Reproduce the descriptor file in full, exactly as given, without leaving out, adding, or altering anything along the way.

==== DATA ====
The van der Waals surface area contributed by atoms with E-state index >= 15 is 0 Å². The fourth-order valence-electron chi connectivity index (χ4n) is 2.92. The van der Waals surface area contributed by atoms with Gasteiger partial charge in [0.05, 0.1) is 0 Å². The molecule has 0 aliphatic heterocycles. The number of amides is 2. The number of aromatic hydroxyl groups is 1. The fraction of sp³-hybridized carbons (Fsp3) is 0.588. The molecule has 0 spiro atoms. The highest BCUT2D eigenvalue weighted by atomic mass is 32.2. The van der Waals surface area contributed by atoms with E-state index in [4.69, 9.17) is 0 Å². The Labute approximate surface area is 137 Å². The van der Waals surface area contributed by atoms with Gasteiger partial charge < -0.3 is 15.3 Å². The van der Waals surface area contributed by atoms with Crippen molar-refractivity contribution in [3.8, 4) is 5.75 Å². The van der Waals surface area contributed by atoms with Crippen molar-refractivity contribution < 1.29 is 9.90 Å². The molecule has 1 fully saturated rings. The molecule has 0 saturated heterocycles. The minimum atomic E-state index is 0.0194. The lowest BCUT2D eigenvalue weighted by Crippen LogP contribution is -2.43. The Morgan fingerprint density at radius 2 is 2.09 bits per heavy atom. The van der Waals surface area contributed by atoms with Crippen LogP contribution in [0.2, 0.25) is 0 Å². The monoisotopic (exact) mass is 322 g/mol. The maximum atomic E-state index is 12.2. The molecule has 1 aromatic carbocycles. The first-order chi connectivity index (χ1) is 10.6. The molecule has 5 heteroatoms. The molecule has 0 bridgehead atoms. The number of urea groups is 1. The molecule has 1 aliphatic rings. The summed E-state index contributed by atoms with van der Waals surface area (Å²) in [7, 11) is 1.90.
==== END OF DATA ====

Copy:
The van der Waals surface area contributed by atoms with E-state index >= 15 is 0 Å². The fourth-order valence-electron chi connectivity index (χ4n) is 2.92. The van der Waals surface area contributed by atoms with Gasteiger partial charge in [0.05, 0.1) is 0 Å². The molecule has 0 aliphatic heterocycles. The number of amides is 2. The number of aromatic hydroxyl groups is 1. The fraction of sp³-hybridized carbons (Fsp3) is 0.588. The molecule has 0 spiro atoms. The highest BCUT2D eigenvalue weighted by atomic mass is 32.2. The van der Waals surface area contributed by atoms with E-state index in [4.69, 9.17) is 0 Å². The Labute approximate surface area is 137 Å². The van der Waals surface area contributed by atoms with Gasteiger partial charge < -0.3 is 15.3 Å². The van der Waals surface area contributed by atoms with Crippen molar-refractivity contribution in [3.8, 4) is 5.75 Å². The van der Waals surface area contributed by atoms with Crippen molar-refractivity contribution < 1.29 is 9.90 Å². The molecule has 1 fully saturated rings. The molecule has 0 saturated heterocycles. The minimum atomic E-state index is 0.0194. The lowest BCUT2D eigenvalue weighted by Crippen LogP contribution is -2.43. The Morgan fingerprint density at radius 2 is 2.09 bits per heavy atom. The van der Waals surface area contributed by atoms with Crippen LogP contribution in [0.2, 0.25) is 0 Å². The monoisotopic (exact) mass is 322 g/mol. The maximum atomic E-state index is 12.2. The molecule has 1 aromatic carbocycles. The first-order chi connectivity index (χ1) is 10.6. The molecule has 5 heteroatoms. The molecule has 0 bridgehead atoms. The number of urea groups is 1. The molecule has 1 aliphatic rings. The summed E-state index contributed by atoms with van der Waals surface area (Å²) in [7, 11) is 1.90.